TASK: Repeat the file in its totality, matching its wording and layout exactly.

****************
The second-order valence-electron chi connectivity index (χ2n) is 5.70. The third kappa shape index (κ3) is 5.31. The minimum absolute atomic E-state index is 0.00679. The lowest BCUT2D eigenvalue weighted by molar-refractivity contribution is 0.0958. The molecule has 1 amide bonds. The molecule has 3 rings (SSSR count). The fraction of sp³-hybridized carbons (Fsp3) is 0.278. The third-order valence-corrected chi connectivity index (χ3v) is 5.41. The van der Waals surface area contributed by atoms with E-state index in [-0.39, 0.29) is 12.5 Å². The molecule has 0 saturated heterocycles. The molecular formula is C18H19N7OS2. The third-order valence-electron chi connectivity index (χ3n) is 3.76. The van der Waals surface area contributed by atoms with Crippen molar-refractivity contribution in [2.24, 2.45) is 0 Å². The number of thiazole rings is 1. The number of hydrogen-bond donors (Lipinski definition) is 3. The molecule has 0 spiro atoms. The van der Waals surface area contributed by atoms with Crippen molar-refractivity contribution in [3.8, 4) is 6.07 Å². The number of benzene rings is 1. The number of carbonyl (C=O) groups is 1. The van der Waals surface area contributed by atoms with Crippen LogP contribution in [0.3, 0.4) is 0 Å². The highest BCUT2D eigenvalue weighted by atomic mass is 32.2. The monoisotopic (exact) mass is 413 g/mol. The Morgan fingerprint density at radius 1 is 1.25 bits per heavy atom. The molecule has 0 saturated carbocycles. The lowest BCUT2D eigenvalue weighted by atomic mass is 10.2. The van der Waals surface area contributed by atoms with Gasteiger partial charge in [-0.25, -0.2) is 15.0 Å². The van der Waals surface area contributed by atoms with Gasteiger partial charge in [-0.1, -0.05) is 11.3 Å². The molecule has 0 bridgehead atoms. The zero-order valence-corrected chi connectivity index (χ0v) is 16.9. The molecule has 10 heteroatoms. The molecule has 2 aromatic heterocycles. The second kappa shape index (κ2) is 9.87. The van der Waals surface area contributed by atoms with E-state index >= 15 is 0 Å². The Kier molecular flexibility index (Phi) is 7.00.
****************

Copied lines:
The second-order valence-electron chi connectivity index (χ2n) is 5.70. The third kappa shape index (κ3) is 5.31. The minimum absolute atomic E-state index is 0.00679. The lowest BCUT2D eigenvalue weighted by molar-refractivity contribution is 0.0958. The molecule has 1 amide bonds. The molecule has 3 rings (SSSR count). The fraction of sp³-hybridized carbons (Fsp3) is 0.278. The third-order valence-corrected chi connectivity index (χ3v) is 5.41. The van der Waals surface area contributed by atoms with E-state index in [-0.39, 0.29) is 12.5 Å². The molecule has 0 saturated heterocycles. The molecular formula is C18H19N7OS2. The third-order valence-electron chi connectivity index (χ3n) is 3.76. The van der Waals surface area contributed by atoms with Crippen molar-refractivity contribution in [2.24, 2.45) is 0 Å². The number of thiazole rings is 1. The number of hydrogen-bond donors (Lipinski definition) is 3. The molecule has 0 spiro atoms. The van der Waals surface area contributed by atoms with Crippen molar-refractivity contribution in [3.8, 4) is 6.07 Å². The number of benzene rings is 1. The number of carbonyl (C=O) groups is 1. The van der Waals surface area contributed by atoms with Crippen LogP contribution in [0.3, 0.4) is 0 Å². The highest BCUT2D eigenvalue weighted by atomic mass is 32.2. The monoisotopic (exact) mass is 413 g/mol. The Morgan fingerprint density at radius 1 is 1.25 bits per heavy atom. The molecule has 0 saturated carbocycles. The lowest BCUT2D eigenvalue weighted by atomic mass is 10.2. The van der Waals surface area contributed by atoms with Gasteiger partial charge in [-0.25, -0.2) is 15.0 Å². The van der Waals surface area contributed by atoms with Gasteiger partial charge in [-0.1, -0.05) is 11.3 Å². The molecule has 0 bridgehead atoms. The zero-order valence-corrected chi connectivity index (χ0v) is 16.9. The molecule has 10 heteroatoms. The molecule has 2 aromatic heterocycles. The second kappa shape index (κ2) is 9.87. The van der Waals surface area contributed by atoms with E-state index >= 15 is 0 Å². The Kier molecular flexibility index (Phi) is 7.00.